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In 2013, former deputy attorney general James Cole sent marijuana enforcement guidance to U.S. attorneys. Known as the Cole Memo, the guidance instructed federal prosecutors not to go after state-legal cannabis activities. This Justice Department policy has allowed state-legal marijuana markets to flourish.
On Aug. 30, the nation’s most prominent anti-legalization group Smart Approaches to Marijuana (SAM) sent a report to attorney general Jeff Sessions,
In a joint statement on June 30, the United Nations and the World Health Organization called for “ending discrimination in health-care settings.” Among their suggestions was “reviewing and repealing punitive laws that have been proven to have negative health outcomes and that counter established public health evidence.”
Sessions to meet with Oregon law enforcement. Attorney general Jeff Sessions is scheduled to meet with federal and local law enforcement officials to discuss drug enforcement and the opioid crisis, among other issues. Sessions previously expressed his concerns about the state’s legal cannabis market, which the governor pushed back against.
For the second time, U.S. Rep. Tom Marino (R-Pa.) is being considered to head the Office of National Drug Control Policy. The news that Marino, 65, was President Trump’s choice for the drug czar post came four months after he withdrew his name due to a “critical illness” in his family.
‘Ominous comments’ on marijuana from the DOJ. Deputy attorney general Rod Rosenstein said that while the Justice Department hasn’t made any changes to its marijuana enforcement policy, “we are reviewing it” and studying states that have legalized or decriminalized the drug. “I think there is some pretty significant evidence that marijuana turns out to be more harmful than a lot of people anticipated,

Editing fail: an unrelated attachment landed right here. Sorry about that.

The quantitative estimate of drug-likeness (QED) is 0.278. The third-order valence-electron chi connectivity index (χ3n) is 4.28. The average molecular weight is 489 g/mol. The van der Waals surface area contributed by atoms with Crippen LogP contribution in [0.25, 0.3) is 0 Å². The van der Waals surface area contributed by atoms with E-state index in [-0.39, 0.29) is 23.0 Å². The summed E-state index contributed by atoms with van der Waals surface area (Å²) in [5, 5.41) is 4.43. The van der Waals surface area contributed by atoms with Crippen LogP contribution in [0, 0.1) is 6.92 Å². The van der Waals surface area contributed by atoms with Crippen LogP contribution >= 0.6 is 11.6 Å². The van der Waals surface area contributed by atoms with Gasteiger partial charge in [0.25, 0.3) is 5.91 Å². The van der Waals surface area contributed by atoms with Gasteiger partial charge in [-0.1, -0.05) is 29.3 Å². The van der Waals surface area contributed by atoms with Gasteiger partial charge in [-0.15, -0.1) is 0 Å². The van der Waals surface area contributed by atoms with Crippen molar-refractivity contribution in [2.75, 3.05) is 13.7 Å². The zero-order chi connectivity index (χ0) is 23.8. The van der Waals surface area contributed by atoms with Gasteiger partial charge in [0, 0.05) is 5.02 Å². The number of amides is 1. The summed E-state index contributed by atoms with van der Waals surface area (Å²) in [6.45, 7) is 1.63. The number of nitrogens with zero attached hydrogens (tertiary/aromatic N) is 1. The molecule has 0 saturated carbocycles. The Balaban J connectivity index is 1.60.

While people profit off pot, others languish behind bars. Well-heeled Wall Street types have been getting into the marijuana business, but there are still people serving life sentences for cannabis offenses. “It’s not an easy contradiction to justify.” Here’s a look at some of the individuals serving absurd sentences on pot charges.
GOP senator from Utah to introduce marijuana research bill. Senator Orrin Hatch, a conservative Republican from Utah, is introducing legislation this afternoon that would ease research barriers to marijuana. The Marijuana Effective Drug Study (MEDS) Act is co-sponsored by a bipartisan group of senators that represent states with some form of legal medical marijuana (including limited CBD-only laws).
Judge drops case against cannabis activist. Adam Eidinger, the co-founder of DCMJ who led the campaign to legalize marijuana in Washington D.C., planned a smoke-in as an act of civil disobedience in April. Eidinger was one of four people arrested, but the three others took a plea deal.
Medical marijuana protections extended. Existing protections for state-legal medical marijuana were extended to Dec. 8. A government spending package including the Rohrabacher-Blumenauer amendment was approved by Congress on Friday and sent to president Trump’s desk. The news comes after Republican leadership in the House said it would not allow a vote on the amendment for the 2018 appropriations bill.
Cannabis activist detained, denied entry to Canada. Usually, it’s the other way around — Canadians entering the U.S. get denied entry to the country for admitting to past marijuana use. This time, Maine-based cannabis activist Paul McCarrier was denied entry into Canada. Border agents say it’s because he was arrested during a 2008 protest in Minnesota,
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